At the checkout, the Garden Centre gift card wouldn’t swipe – do you know how long you’ve had it? do you know how much was on it? I need to speak to my supervisor, 5 minutes later maybe 9 or 10 minutes, with a queue behind me, people with carts full the plants and stuff, I was told they can’t accept it because I had to use it within 13 months of the issue date, and it expired two weeks ago – Hello we’ve been in lockdown for months so how about 2 weeks grace? I looked behind me and decided to pay the bill and let it go … but then asked who told you that you can’t “no one I looked it up on the computer”. So off I went to the Customer Service desk, I explained the situation and that the card had expired 2 weeks ago and that his colleague had looked it up on the computer and they couldn’t accept it – so in front of me they looked it up on the computer and said we can’t accept it. “Can’t or won’t?” I enquired.
Jayne the Manager arrives, and my experience repeated, and the same response repeated for a third time until I asked the question Can’t or Won’t… can’t because the cards out of date and the Garden Centre would not be refunded by card supplier and won’t because it’s not a fair or reasonable request to justify taking money out of the till to give away. Lesson 7: Explain the won’t rather than hide behind the can’t.
Back at my desk and sensing a customer experience blog in the making, I flipped the card over to get the card provider’s phone number, when I noticed the card was only valid for 30 months – I’m sure they said 13 months, I’m convinced they said 13 months it certainly sounded like 13. Lesson 8: Customers can be just as forgetful, emotional, and even stupid but then most have been out of circulation for a year or so.
Postscript – a few weeks later I found myself in the vicinity of the Garden Centre so called in with sole purpose of apologising to Jayne which I did along with the suggestion of asking her staff to explain the won’t rather than state the can’t. Oh and the next time they meet a really “stupid” customers like me, just flip the card over and point to the 30 months but it did sound like 13 months behind a mask and a screen 😊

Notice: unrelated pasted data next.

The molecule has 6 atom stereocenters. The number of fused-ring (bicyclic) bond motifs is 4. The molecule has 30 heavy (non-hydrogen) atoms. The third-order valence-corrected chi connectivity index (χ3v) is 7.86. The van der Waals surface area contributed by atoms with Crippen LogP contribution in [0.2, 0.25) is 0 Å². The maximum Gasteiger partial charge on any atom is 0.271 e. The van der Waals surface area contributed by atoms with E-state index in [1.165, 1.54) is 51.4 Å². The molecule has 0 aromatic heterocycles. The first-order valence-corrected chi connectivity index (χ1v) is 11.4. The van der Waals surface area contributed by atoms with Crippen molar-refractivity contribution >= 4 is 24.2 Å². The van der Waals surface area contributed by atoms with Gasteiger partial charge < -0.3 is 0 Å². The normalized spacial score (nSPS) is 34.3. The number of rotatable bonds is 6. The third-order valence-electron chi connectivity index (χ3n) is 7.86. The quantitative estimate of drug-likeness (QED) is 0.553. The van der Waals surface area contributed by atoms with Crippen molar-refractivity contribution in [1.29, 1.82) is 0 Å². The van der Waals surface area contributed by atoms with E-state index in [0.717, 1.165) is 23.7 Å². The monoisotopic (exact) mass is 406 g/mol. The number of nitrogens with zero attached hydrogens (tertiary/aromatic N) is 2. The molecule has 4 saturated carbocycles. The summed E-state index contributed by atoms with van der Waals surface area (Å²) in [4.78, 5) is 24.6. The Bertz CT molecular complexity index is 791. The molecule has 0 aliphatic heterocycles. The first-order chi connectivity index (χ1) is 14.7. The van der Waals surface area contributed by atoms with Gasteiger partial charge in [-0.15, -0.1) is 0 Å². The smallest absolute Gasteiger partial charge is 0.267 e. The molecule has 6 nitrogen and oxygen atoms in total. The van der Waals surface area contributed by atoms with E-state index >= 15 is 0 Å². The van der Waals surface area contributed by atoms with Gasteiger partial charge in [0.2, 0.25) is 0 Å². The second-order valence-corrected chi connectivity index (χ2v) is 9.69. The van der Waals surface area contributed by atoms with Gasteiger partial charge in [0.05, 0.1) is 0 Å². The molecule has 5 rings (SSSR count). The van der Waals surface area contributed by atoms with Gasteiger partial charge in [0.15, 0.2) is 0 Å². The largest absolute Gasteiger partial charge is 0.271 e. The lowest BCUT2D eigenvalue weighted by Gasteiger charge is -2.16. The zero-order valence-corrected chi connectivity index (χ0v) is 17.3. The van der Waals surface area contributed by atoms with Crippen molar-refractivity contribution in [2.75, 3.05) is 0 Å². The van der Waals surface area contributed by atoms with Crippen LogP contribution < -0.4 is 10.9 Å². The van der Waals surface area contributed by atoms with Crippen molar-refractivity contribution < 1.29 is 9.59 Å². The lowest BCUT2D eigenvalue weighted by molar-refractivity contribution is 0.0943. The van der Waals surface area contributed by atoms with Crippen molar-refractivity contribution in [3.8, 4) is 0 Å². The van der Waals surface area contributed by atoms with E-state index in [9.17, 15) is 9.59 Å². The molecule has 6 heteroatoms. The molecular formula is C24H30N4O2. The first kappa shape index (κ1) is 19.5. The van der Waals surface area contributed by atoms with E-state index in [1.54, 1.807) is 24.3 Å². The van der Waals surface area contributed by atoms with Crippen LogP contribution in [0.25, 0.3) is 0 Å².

I mentioned the retail owner’s mystery shopping trip, here’s what they had to say about their High Street experiences.
The service was awful. Poor displays. No masks or screens. Relied on showing me items online as they were out of stock. Didn’t even ask my name. All very generic and very average. Pleasant but didn’t ask any questions. Not much product information all about price and quickly discounted. Not particularly friendly but nice. Didn’t try to engage.
At the end of the day, they left to reflect on what their customers might be experiencing in their stores and encouraged by the opportunity to differentiate themselves by offering a better experience than others. Lesson 9: Don’t assume you get it right all the time.
I’ve recently had the need to stay in a few hotels, one with disappointing service, one with excellent service and the others were OK, and all operated under the same strict covid19 guidelines.
After my stay at the hotel with the poor service I received an email questionnaire about my stay (note: never ask a marketer to complete a questionnaire). I kept it brief, in that it took several attempts to get the right dates on my booking confirmation despite 3 or 4 phone calls, it took a long time to check in as only one person on reception, then sent to an unmade room. The lamb at dinner was grey, thick, and tasteless, and I was disturbed four times in my room despite having paid extra for a late checkout – in the whole scheme of things nothing dramatic. I received two replies the first acknowledging my comments and a commitment to discuss them with the staff. The second informing me that it is very difficult to provide “our normal excellent service” due to the covid restrictions AND no one else had complained about their food during my stay.
The OK hotels were just that OK given the covid restrictions. BUT the excellent hotel was all down to the staff, something my colleagues commented on too! The staff were brilliant, welcoming, engaging, attentive, friendly, approachable, they took care of all our dietary needs – even the ones we’d forgotten to tell them about until they were serving us – nothing was too much trouble, they were efficient and effective. The next day I phoned the owner and told her so – she felt good, I felt good, and then we both got on with the rest of our day! Lesson 10: Do not use Covid 19 as the excuse for poor service.